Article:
One is a durability test that examines the battery when it's been overcharged, punctured by a nail or exposed to extreme temperatures. That compression test I saw, in which the battery exploded, is part of the expanded durability test. I also see a phone being baked at 130 degrees Celsius (266 degrees Fahrenheit) for 60 minutes and another being heated at 70 degrees Celsius (158 degrees Fahrenheit) for seven hours.
In addition, Samsung workers will visually inspect each battery and do an X-ray test to check for abnormalities. They disassemble batteries to inspect the overall quality and use tools to check for leakage of the battery components and for any change in voltage through the manufacturing process.
As I walk along the floor, there's a constant hum in the air from long rows of phones, perched on black foam-covered shelves, charging and discharging. Refurbished Note 7 phones dangle from selfie sticks above the Galaxy S8 devices, recording the tests to make sure no potential problems are missed. In Gumi, Samsung can test 60,000 phones for charge and discharge. When I'm there, 6,000 are being checked.
An area walled off from the rest of the open factory floor is where Samsung runs dozens of phones through its accelerated usage tests, looking at everything from charging and discharging to waterproofing. An Android Control Test simulates daily phone usage -- like playing Angry Birds or loading videos on YouTube -- at a much faster clip than normal. Workers, wielding orange laser thermometers, check how hot the devices are.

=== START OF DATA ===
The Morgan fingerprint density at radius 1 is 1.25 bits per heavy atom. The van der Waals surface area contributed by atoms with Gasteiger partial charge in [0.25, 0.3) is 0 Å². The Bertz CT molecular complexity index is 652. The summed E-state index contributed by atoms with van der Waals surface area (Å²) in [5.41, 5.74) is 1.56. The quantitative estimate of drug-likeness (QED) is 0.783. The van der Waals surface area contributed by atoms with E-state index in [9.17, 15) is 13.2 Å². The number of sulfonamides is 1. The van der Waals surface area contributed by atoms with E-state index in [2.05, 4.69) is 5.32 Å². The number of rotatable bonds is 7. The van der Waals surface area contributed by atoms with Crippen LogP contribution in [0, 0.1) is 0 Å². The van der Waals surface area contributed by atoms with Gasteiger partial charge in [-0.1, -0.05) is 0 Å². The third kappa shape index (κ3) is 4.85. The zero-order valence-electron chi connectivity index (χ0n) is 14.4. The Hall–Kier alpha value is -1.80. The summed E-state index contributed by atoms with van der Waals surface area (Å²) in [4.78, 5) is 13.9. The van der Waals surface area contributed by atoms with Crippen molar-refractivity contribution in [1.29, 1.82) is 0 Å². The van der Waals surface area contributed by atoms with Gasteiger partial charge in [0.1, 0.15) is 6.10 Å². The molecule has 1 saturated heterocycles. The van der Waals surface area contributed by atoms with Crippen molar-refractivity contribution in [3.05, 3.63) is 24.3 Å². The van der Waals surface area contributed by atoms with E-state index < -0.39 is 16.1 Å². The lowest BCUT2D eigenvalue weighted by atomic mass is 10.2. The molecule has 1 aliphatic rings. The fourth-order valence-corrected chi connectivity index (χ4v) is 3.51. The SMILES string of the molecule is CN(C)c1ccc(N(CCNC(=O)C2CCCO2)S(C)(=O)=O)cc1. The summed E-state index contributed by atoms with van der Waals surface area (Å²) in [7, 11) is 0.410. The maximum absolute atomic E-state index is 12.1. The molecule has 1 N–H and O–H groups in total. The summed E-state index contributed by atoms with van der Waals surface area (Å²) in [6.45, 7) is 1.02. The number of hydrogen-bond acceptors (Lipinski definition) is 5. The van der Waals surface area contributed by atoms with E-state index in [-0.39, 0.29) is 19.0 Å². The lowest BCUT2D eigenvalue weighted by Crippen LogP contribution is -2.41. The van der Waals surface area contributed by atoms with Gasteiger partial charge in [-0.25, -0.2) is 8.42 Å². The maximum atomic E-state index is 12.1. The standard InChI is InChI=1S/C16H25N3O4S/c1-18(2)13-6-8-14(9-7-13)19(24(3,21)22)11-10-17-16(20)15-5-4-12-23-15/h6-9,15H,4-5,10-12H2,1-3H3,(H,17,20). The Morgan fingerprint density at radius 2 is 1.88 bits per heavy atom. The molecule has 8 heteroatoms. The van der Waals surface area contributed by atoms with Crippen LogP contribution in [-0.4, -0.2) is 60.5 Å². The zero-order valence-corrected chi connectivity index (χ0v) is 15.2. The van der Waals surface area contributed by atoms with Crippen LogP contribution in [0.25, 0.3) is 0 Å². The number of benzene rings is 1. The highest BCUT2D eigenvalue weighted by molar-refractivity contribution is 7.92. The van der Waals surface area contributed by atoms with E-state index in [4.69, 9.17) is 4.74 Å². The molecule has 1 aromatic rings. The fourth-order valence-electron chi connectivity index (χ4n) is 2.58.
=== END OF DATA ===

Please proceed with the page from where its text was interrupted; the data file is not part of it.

Overall, it takes five days for a phone to complete Samsung's accelerated usage tests, in part because there's no way to speed up a battery's discharge rate. Samsung plans to test a "massive number" of its devices -- up to 100,000 units -- in this way before they're sent to customers. By the time I visit, before Samsung has sold a single Galaxy S8, it has tested 50,000.
Experts question how long Samsung will be able to keep up these tests -- they're time-consuming and expensive -- but for the Galaxy S8, no expense is too much.
"We realized we must increase the safety of our device as well as the battery," Koh said. "Meaningful innovation should keep going where we can make our customers happy continuously. But on top of it all, keep as a top priority customer safety."